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The National Maternity Hospital has apologised to a six-year-old boy with cerebral palsy for shortcomings in his care and the devastating injuries he suffered at birth 
The letter of apology was read in the High Court as Fionn Feely settled his legal action against the hospital for €18 million. Fionn has spastic quadriplegic cerebral palsy, cannot speak and needs 24-hour care. 
His family’s counsel Liam Reidy SC, instructed by solicitor Lyndy Cantillon, told the court their case was that Fionn should have been delivered three hours earlier than he was. Their contention was that the injury to Fionn’s brain was towards the end of his mother’s labour. 
“We say if he had been delivered in accordance with proper standards, there would not be brain damage,” counsel said. 
A letter to the Feelys from the hospital’s master Prof Shane Higgins stated: “On behalf of the National Maternity Hospital I wish to sincerely apologise for the shortcomings in care during Mrs Feely’s labour and delivery in April 2015 and to Fionn for his devastating injuries. 
“We do not underestimate how difficult and traumatic it has been for you and your family and acknowledge the challenges that you have faced on a daily basis since that time and we are truly sorry.” 
Fight for justice 
Fionn’s parents, Stephen and Deirdre Feely of Mount Prospect Drive, Clontarf, Dublin, said in a statement outside the court that fighting for justice for their first born child has changed them. 
“Like many people anticipating the birth of their first child, our hopes and dreams were wrapped up in one little person. Those dreams were shattered, and it is difficult to describe the devastation we experienced,” they said.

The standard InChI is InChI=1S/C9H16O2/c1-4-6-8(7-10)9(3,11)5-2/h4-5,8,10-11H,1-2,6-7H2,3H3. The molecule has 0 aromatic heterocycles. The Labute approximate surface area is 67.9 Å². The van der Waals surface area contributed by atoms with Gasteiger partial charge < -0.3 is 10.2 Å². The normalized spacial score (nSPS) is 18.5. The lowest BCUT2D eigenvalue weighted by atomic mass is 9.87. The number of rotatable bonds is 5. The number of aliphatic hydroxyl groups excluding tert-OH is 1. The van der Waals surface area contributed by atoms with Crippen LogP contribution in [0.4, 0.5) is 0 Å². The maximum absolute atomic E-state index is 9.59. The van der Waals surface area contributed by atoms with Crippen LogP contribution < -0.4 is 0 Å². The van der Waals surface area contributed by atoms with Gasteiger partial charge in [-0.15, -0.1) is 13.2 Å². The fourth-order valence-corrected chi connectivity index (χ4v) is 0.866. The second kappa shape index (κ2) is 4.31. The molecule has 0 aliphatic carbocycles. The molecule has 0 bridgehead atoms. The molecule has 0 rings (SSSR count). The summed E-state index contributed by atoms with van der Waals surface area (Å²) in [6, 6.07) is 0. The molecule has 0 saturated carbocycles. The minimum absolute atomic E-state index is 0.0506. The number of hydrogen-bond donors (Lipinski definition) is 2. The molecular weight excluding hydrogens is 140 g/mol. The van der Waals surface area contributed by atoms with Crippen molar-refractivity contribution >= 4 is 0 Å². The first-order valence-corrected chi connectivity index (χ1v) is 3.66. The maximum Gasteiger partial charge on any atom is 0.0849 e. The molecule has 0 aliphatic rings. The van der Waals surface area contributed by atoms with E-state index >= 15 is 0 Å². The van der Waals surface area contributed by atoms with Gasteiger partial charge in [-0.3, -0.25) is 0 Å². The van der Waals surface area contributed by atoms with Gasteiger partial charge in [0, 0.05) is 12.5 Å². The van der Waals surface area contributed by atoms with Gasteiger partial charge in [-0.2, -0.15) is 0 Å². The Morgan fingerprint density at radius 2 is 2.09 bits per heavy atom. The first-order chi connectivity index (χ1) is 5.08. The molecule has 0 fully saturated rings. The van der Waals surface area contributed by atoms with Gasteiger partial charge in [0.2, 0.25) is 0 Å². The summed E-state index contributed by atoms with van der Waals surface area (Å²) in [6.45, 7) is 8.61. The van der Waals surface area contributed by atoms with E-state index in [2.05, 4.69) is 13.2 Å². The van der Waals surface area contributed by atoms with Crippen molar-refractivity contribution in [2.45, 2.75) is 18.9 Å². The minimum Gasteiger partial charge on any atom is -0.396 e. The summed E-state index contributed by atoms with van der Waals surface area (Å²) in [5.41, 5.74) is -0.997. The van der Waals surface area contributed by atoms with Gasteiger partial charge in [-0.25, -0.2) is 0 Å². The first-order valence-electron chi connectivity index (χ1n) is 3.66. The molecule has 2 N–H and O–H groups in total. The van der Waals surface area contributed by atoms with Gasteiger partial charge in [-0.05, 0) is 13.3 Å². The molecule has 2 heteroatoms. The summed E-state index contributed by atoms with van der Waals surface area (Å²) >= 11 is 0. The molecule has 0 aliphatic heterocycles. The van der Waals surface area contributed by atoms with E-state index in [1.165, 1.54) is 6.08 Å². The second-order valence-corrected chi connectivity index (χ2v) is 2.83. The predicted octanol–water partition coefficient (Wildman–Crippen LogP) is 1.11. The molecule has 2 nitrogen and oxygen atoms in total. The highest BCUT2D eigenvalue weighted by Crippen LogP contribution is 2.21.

“The joy of holding our first-born child in our arms was taken from us. It was supposed to be the happiest days of our lives, it became our worst.” 
Mr Feely said that over the last six years they have known sadness worry and grief on a daily basis but their son is “much more than his diagnosis”. 
“Fionn is happy, funny, clever, mischievous, playful, inquisitive and above all loving,” he said. “ We are his world, and he is ours. Our hope now is that we finally have the opportunity to enjoy just being parents to Fionn, as opposed to primarily being his carers and then we will also have a chance to give him absolutely everything he needs and deserves to get the most out of his life.” 
No respite 
Describing the last six years, Mr Feely said: “There has been no respite from our grief, no respite from our daily struggles and worries no respite from the what ifs and whys and the thoughts of what could have been. 
“No amount can account for what Fionn has lost or ever bring back the child that Fionn should have been, but this money will go towards giving him a future he can look forward to and thrive in.” 
Fionn, through his father, sued the National Maternity Hospital of Holles Street, Dublin over the circumstances of his birth in April 2015. 
It was claimed there were failures to properly manage the pregnancy and labour of Mrs Feely and to properly monitor the baby’s fetal heart rate. 
It was further claimed there was failure to recognise and or act on the symptoms or signs of fetal distress and a failure to consider a caesarean section in the circumstance of elevated maternal temperature and pathological CTG trace. 
The hospital admitted a breach of duty regarding the allegations made in respect of labour and delivery. It said a foetal blood sample should have been considered between 8.55pm and 9.10pm and consideration should have been given at 9.10pm or shortly thereafter to deliver Fionn by caesarean section. 
In court, Mrs Feely said her son was on life support after his birth and he was not expected to survive being taken off it. 
Fionn has a great personality and is a joy to spend time with, she said. 
Approving the settlement, Mr Justice Paul Coffey paid tribute to the Feelys and said they were remarkable parents. 
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